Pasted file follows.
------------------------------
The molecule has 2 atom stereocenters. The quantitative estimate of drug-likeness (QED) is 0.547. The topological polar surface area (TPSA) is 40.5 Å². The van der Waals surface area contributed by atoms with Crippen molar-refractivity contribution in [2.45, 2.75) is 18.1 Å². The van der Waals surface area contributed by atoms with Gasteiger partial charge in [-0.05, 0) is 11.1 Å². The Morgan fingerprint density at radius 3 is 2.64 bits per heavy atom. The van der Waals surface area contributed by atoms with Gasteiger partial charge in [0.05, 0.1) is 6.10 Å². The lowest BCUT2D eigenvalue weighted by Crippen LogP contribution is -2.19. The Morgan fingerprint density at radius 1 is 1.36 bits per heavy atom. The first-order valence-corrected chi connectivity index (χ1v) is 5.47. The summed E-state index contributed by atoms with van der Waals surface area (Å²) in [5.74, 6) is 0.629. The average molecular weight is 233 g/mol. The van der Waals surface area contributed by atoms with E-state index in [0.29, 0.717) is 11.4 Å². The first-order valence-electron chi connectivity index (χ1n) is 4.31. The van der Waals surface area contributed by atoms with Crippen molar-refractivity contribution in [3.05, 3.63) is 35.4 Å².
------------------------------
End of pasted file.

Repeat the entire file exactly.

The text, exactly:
The molecule has 2 atom stereocenters. The quantitative estimate of drug-likeness (QED) is 0.547. The topological polar surface area (TPSA) is 40.5 Å². The van der Waals surface area contributed by atoms with Crippen molar-refractivity contribution in [2.45, 2.75) is 18.1 Å². The van der Waals surface area contributed by atoms with Gasteiger partial charge in [-0.05, 0) is 11.1 Å². The Morgan fingerprint density at radius 3 is 2.64 bits per heavy atom. The van der Waals surface area contributed by atoms with Gasteiger partial charge in [0.05, 0.1) is 6.10 Å². The lowest BCUT2D eigenvalue weighted by Crippen LogP contribution is -2.19. The Morgan fingerprint density at radius 1 is 1.36 bits per heavy atom. The first-order valence-corrected chi connectivity index (χ1v) is 5.47. The summed E-state index contributed by atoms with van der Waals surface area (Å²) in [5.74, 6) is 0.629. The average molecular weight is 233 g/mol. The van der Waals surface area contributed by atoms with E-state index in [0.29, 0.717) is 11.4 Å². The first-order valence-electron chi connectivity index (χ1n) is 4.31. The van der Waals surface area contributed by atoms with Crippen molar-refractivity contribution in [3.05, 3.63) is 35.4 Å².